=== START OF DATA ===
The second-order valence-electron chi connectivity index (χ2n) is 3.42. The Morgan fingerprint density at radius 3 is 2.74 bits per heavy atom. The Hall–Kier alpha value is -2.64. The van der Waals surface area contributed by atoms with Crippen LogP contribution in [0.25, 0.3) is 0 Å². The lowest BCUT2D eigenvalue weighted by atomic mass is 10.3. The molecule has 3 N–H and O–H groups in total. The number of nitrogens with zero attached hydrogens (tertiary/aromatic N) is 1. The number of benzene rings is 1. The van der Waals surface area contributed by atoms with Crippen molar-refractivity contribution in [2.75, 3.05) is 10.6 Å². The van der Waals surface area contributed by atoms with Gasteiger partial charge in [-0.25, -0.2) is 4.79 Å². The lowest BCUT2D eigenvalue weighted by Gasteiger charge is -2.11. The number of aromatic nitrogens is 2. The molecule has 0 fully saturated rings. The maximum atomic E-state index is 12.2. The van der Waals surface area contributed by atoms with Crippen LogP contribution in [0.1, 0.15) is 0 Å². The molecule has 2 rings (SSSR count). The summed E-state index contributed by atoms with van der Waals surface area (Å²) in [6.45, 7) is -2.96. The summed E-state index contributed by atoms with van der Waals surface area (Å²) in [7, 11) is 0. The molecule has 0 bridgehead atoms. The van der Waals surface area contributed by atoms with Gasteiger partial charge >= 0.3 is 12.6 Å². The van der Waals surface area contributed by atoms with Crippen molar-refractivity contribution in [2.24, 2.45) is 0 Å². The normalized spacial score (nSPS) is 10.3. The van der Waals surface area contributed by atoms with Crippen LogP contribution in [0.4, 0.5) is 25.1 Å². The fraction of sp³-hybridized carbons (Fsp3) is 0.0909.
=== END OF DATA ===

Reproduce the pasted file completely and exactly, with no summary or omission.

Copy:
The second-order valence-electron chi connectivity index (χ2n) is 3.42. The Morgan fingerprint density at radius 3 is 2.74 bits per heavy atom. The Hall–Kier alpha value is -2.64. The van der Waals surface area contributed by atoms with Crippen LogP contribution in [0.25, 0.3) is 0 Å². The lowest BCUT2D eigenvalue weighted by atomic mass is 10.3. The molecule has 3 N–H and O–H groups in total. The number of nitrogens with zero attached hydrogens (tertiary/aromatic N) is 1. The number of benzene rings is 1. The van der Waals surface area contributed by atoms with Crippen molar-refractivity contribution in [2.75, 3.05) is 10.6 Å². The van der Waals surface area contributed by atoms with Gasteiger partial charge in [-0.25, -0.2) is 4.79 Å². The lowest BCUT2D eigenvalue weighted by Gasteiger charge is -2.11. The number of aromatic nitrogens is 2. The molecule has 0 fully saturated rings. The maximum atomic E-state index is 12.2. The van der Waals surface area contributed by atoms with Crippen LogP contribution in [0.1, 0.15) is 0 Å². The molecule has 2 rings (SSSR count). The summed E-state index contributed by atoms with van der Waals surface area (Å²) in [6.45, 7) is -2.96. The summed E-state index contributed by atoms with van der Waals surface area (Å²) in [7, 11) is 0. The molecule has 0 bridgehead atoms. The van der Waals surface area contributed by atoms with Gasteiger partial charge >= 0.3 is 12.6 Å². The van der Waals surface area contributed by atoms with Crippen molar-refractivity contribution in [2.24, 2.45) is 0 Å². The normalized spacial score (nSPS) is 10.3. The van der Waals surface area contributed by atoms with Crippen LogP contribution in [0.4, 0.5) is 25.1 Å². The fraction of sp³-hybridized carbons (Fsp3) is 0.0909.